Masked students occupy Sheffield University’s Diamond protesting alleged links with arms companies
A group of students from the University of Sheffield have occupied The Diamond protesting against the University’s alleged ties with arms companies.
The protestors claim that the University, while seemingly looking to divest from arms companies, have failed in this and receive funds from arms companies and welcome them at their careers fairs.
One of the student occupiers said: “Every year the Uni accepts millions of pounds from companies that supply weapons used to kill civilians. By accepting money from these murder factories the University is endorsing an industry that is directly causing the deaths of millions of people.”
The occupiers also said they have been forced into direct action over this topic after other student groups such as People & Planet, Fund Education Not War and the Students’ Union have been ignored.
The protestors have no plans to leave and say they will stay as long as necessary, demanding that the University cancel its contracts with the arms companies and refuse to take more funding from them.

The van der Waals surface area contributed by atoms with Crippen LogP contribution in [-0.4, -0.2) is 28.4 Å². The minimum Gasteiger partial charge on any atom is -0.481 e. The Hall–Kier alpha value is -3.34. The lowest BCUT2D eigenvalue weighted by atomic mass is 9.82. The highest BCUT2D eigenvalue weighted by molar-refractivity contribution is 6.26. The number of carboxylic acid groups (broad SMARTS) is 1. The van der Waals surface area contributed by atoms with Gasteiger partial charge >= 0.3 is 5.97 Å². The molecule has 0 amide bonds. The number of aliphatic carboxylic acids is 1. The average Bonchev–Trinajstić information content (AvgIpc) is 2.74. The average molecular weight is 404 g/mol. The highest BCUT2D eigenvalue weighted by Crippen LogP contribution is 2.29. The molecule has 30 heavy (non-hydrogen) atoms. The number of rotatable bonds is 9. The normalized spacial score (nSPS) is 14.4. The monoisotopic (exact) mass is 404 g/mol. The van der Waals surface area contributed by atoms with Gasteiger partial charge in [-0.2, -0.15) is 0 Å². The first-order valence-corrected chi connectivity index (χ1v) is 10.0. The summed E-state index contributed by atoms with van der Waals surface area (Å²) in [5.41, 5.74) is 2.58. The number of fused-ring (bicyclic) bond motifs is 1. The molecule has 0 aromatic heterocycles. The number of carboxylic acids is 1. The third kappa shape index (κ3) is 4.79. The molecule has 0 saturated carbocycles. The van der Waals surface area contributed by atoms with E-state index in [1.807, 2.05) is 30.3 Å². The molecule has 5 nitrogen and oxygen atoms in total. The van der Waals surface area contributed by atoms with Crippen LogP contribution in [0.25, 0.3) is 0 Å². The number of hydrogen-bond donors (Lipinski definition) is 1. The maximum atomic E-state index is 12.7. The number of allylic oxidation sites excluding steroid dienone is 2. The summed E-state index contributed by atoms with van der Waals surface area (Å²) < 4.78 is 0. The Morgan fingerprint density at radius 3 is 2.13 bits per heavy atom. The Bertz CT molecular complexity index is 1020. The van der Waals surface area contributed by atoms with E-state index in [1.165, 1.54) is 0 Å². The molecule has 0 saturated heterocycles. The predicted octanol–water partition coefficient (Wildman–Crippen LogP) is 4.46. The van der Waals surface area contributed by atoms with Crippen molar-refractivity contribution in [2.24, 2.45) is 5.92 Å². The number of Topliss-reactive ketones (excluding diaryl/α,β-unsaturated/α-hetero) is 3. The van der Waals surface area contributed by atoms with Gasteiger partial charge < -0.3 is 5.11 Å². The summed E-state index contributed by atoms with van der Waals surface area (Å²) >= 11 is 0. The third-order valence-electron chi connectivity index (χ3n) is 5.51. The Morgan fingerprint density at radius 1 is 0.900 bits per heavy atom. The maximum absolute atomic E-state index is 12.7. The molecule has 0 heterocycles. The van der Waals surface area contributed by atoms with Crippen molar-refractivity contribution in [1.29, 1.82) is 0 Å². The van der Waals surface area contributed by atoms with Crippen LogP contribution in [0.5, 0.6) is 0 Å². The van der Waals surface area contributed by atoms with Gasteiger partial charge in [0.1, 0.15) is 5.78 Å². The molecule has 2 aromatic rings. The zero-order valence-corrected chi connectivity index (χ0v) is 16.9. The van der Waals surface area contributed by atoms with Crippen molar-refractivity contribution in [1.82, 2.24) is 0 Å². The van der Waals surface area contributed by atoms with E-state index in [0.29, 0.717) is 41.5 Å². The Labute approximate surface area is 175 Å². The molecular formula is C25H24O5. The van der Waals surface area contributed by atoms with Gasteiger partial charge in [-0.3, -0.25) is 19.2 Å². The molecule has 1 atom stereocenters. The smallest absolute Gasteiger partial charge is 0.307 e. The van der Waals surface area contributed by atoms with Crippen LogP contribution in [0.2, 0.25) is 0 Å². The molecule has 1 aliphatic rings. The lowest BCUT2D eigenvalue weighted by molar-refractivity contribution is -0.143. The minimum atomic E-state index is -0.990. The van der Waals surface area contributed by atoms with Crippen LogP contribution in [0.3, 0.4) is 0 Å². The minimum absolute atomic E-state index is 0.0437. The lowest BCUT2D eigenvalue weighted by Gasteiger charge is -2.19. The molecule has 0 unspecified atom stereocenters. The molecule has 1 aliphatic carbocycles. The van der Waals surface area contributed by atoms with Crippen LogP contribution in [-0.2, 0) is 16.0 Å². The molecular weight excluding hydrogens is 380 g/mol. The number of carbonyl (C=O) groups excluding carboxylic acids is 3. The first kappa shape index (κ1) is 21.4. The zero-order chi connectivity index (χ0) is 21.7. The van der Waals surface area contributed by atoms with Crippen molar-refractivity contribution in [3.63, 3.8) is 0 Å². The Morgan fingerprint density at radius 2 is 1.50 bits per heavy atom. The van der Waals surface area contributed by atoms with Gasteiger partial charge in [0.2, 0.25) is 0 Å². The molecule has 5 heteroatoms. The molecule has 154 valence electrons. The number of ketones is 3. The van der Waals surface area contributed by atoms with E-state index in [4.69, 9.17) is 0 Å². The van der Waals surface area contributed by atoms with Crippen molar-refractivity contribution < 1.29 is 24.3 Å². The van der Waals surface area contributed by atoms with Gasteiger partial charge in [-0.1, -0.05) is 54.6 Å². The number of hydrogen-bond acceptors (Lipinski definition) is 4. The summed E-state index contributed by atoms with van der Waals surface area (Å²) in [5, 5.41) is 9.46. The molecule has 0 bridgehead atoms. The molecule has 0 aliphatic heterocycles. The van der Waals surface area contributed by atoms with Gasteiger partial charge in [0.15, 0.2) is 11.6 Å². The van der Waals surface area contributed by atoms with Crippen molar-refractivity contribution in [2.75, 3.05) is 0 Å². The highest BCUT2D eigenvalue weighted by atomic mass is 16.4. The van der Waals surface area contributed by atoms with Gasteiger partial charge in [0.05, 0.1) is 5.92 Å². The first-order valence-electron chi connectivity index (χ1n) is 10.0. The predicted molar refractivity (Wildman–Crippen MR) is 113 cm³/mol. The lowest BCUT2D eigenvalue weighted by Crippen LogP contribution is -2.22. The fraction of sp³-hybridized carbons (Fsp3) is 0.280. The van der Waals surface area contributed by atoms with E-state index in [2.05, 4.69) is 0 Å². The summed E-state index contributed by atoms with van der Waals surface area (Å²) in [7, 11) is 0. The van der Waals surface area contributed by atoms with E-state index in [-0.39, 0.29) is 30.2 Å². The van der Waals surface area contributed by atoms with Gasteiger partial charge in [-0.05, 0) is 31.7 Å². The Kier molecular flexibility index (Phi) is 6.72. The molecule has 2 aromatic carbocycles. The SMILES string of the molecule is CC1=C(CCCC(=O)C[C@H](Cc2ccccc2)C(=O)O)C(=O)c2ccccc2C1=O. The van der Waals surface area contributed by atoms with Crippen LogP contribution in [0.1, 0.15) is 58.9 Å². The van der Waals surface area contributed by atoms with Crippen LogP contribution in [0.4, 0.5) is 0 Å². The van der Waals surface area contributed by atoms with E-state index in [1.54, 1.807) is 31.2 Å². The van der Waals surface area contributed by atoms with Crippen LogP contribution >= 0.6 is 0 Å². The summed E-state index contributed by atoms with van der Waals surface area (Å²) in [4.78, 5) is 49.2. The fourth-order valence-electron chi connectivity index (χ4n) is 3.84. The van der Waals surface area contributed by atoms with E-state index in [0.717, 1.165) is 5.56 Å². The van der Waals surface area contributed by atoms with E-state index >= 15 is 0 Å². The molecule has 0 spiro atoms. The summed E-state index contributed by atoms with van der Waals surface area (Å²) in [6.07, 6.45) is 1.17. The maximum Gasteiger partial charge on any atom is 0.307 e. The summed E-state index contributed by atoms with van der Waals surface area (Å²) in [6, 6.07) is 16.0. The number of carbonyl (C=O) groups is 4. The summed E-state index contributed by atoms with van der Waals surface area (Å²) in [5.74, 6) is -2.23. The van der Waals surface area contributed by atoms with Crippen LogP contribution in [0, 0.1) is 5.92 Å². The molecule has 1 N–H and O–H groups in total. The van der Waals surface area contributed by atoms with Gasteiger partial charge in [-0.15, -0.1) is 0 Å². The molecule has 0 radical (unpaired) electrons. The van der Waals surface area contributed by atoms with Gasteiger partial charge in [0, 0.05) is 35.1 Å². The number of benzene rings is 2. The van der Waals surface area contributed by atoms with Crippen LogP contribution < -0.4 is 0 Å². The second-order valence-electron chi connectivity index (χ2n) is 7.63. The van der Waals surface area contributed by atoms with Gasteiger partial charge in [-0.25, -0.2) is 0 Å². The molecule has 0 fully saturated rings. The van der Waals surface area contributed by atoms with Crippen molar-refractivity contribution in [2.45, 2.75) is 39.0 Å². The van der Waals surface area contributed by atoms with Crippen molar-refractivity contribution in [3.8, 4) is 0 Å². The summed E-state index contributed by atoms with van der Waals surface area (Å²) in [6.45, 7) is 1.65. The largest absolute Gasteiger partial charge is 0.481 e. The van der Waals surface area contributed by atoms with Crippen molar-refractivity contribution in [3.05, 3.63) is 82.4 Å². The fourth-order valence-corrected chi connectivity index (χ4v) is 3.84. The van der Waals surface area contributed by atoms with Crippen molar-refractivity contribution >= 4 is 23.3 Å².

A spokesperson from the University of Sheffield said: “For many years the University has undertaken research with a wide range of global manufacturing companies, including Boeing and Rolls-Royce.
“Our connections with industrial partners mean we can help to influence positive change and accelerate more sustainable manufacturing practices. For example our work in high-performance lightweight materials has led to the production of lighter, more fuel-efficient cars and planes.
“We are also committed to providing our students with information about a wide range of organisations offering placements and graduate jobs at our careers fairs so they can make personal informed decisions about their future careers.”
The university said the building is closed and and affected teaching has been moved to an alternative locations and their priority is to minimise disruption.
The University of Sheffield received close to £47 million in eight years from Rolls Royce, who are, in military sales, the second largest provider of aircraft engines for helicopters, UAVs, and fighter jets.